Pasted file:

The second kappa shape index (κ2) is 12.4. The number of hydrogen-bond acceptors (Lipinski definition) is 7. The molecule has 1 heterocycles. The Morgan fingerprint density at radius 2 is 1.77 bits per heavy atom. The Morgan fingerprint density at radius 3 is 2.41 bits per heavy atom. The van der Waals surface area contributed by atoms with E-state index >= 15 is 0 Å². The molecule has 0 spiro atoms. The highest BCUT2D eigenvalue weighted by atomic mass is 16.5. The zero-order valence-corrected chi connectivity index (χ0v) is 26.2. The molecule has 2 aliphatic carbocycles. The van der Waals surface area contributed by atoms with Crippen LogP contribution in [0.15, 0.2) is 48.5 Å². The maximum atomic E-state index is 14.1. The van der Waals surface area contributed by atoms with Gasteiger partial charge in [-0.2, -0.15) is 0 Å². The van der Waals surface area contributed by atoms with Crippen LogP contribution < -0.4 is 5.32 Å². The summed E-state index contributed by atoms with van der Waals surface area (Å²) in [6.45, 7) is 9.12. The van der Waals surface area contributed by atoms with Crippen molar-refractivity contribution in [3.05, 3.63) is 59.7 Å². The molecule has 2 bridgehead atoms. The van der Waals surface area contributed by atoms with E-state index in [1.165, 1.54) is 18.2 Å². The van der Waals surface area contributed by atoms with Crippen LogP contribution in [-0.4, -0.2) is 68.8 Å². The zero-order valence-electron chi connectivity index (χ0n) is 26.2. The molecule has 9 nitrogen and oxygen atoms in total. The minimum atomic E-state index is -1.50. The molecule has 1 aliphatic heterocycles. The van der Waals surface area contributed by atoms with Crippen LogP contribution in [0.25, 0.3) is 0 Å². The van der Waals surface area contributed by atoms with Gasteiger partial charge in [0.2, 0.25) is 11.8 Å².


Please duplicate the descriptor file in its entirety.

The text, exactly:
The second kappa shape index (κ2) is 12.4. The number of hydrogen-bond acceptors (Lipinski definition) is 7. The molecule has 1 heterocycles. The Morgan fingerprint density at radius 2 is 1.77 bits per heavy atom. The Morgan fingerprint density at radius 3 is 2.41 bits per heavy atom. The van der Waals surface area contributed by atoms with E-state index >= 15 is 0 Å². The molecule has 0 spiro atoms. The highest BCUT2D eigenvalue weighted by atomic mass is 16.5. The zero-order valence-corrected chi connectivity index (χ0v) is 26.2. The molecule has 2 aliphatic carbocycles. The van der Waals surface area contributed by atoms with Crippen LogP contribution in [0.15, 0.2) is 48.5 Å². The maximum atomic E-state index is 14.1. The van der Waals surface area contributed by atoms with Gasteiger partial charge in [-0.2, -0.15) is 0 Å². The van der Waals surface area contributed by atoms with Crippen LogP contribution < -0.4 is 5.32 Å². The summed E-state index contributed by atoms with van der Waals surface area (Å²) in [6.45, 7) is 9.12. The van der Waals surface area contributed by atoms with Crippen molar-refractivity contribution in [3.05, 3.63) is 59.7 Å². The molecule has 2 bridgehead atoms. The van der Waals surface area contributed by atoms with E-state index in [1.165, 1.54) is 18.2 Å². The van der Waals surface area contributed by atoms with Crippen LogP contribution in [-0.4, -0.2) is 68.8 Å². The zero-order valence-electron chi connectivity index (χ0n) is 26.2. The molecule has 9 nitrogen and oxygen atoms in total. The minimum atomic E-state index is -1.50. The molecule has 1 aliphatic heterocycles. The van der Waals surface area contributed by atoms with Crippen LogP contribution in [0.25, 0.3) is 0 Å². The van der Waals surface area contributed by atoms with Gasteiger partial charge in [0.2, 0.25) is 11.8 Å².